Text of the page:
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Lord Murphy reviews 'A Mucky Business: Why Christians Should Get Involved in Politics'

Brighton, September 2016: Then-party leader Tim Farron delivers his keynote speech to the Liberal Democrat Party Conference | Alamy

Lord Murphy of Torfaen

Lord Murphy of Torfaen

3 min read

Tim Farron has produced an interesting and convincing case for the benefits of wider Christian engagement in issues that affect everyday life

I served for 10 years in the House of Commons and I regarded Tim Farron as a sincere and hardworking MP with a social conscience. His latest book – A Mucky Business: Why Christians should get involved in politics – confirms my opinion of him. He is, obviously, a deeply committed Evangelical Christian and the book is written from that position in the church. He has been helped by five people – Josh Price, Jo Latham, Megan Hills, Micah Parmour and Daniel Payne – all of whom have either worked with Tim Farron or who have close connections with him.

Tim, of course, faced much criticism over his Christian views when he stood, successfully, for the Liberal Democrat leadership after their severe defeat in 2015.

In particular, he was questioned over his views on abortion and same sex marriage. What this book does is to argue the case, in my view convincingly, that there is far more to Christian involvement in politics than debates on those issues. Christians, he says, should involve themselves in policies on education, social justice, war and peace, the health service and poverty. They should be concerned about international aid and climate change.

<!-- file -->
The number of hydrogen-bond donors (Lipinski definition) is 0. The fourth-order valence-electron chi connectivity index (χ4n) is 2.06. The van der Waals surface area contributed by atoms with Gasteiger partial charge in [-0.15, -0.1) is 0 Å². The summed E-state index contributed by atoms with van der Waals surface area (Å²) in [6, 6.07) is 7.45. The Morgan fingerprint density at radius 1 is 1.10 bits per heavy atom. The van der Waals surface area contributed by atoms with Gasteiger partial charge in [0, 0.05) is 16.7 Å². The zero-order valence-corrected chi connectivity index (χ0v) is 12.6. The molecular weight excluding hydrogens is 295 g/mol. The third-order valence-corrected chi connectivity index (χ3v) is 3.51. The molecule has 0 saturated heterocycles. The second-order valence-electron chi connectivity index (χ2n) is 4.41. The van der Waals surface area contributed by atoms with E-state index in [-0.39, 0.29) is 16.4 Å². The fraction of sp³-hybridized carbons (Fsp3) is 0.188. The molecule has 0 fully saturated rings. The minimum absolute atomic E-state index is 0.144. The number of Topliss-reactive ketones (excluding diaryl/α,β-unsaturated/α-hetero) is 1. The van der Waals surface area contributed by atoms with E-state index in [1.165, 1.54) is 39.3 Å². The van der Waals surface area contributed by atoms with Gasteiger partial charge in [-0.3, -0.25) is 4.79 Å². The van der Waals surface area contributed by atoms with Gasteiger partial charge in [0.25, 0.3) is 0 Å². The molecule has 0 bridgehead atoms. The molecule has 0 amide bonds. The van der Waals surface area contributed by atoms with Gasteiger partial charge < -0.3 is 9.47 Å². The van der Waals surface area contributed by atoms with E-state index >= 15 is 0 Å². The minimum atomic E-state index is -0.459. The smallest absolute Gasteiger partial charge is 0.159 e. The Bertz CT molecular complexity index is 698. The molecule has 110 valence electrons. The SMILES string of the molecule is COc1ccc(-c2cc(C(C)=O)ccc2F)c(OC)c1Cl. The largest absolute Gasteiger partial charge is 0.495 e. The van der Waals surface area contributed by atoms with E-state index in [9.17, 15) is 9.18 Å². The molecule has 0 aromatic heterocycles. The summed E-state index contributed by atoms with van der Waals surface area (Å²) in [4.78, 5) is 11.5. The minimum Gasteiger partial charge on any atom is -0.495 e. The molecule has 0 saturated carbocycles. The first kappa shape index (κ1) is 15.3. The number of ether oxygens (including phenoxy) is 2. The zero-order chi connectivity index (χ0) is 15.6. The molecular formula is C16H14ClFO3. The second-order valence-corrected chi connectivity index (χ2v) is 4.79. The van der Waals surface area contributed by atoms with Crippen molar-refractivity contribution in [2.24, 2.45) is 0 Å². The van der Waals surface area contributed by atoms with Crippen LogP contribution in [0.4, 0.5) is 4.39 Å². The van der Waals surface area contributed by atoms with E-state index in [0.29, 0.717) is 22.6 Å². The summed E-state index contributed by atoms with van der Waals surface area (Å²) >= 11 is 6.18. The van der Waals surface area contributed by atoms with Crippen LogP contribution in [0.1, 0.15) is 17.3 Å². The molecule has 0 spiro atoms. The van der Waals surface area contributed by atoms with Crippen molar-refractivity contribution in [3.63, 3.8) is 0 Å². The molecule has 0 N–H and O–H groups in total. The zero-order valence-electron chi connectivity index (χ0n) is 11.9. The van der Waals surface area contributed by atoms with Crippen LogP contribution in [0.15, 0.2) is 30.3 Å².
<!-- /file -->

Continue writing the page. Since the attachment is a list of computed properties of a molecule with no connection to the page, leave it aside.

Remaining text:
It is true that the latest census figures reveal a decline in people professing a faith, but there are still millions of professed Christians in the United Kingdom, including in Northern Ireland, where I can personally attest to its significance.

The whole book puts the case for Christians becoming active in politics at every level and shows how they can make a real difference. He doesn’t, of course, say that Christians should belong to one political party and, rightly, observes that the mainstream parties can embrace men and women of faith.

His great hero is William Wilberforce

An interesting feature of the book is that he uses individual case studies of Christians in politics who have very different views, ranging from Paul Boateng to Peter Hitchens! His great hero is, however, William Wilberforce and he devotes almost a chapter to this great reformer.

Tim never underestimates the problems he and other Christians in modern day secular society face, but he relies heavily on the power of prayer, and it is good to see him make the case, as an Evangelical Christian, for involvement in left of centre politics, since many feel that Christians like Tim naturally veer towards the right.

Being a Christian in Parliament can sometimes be trying, especially over so-called conscience issues like abortion, assisted dying and sexuality. Christians will differ among themselves on these matters, but I have always maintained that they should be the subject of free votes, and if your constituents don’t like what you believe, then they can use the ballot box to remove you. I and other cabinet ministers almost resigned over the Human Embryology Act because a free vote was being denied, but, in the end, it was resolved.

Tim and I completely respect the right of people to disagree with us, but we also expect that our views are respected too. 

Many of us take our oaths on the Bible or some other sacred text; prayers are also said daily in both Houses; 26 bishops in the Lords contribute thoughtful and compassionate views in debates. There’s still a role for us Christians to help make our world a better place.

Lord Murphy of Torfaen is a Labour peer

A Mucky Business: Why Christians Should Get Involved in Politics
By: Tim Farron
Publisher: IVP publishing

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Read the most recent article written by Lord Murphy of Torfaen - Tribute to Lord Morris of Aberavon

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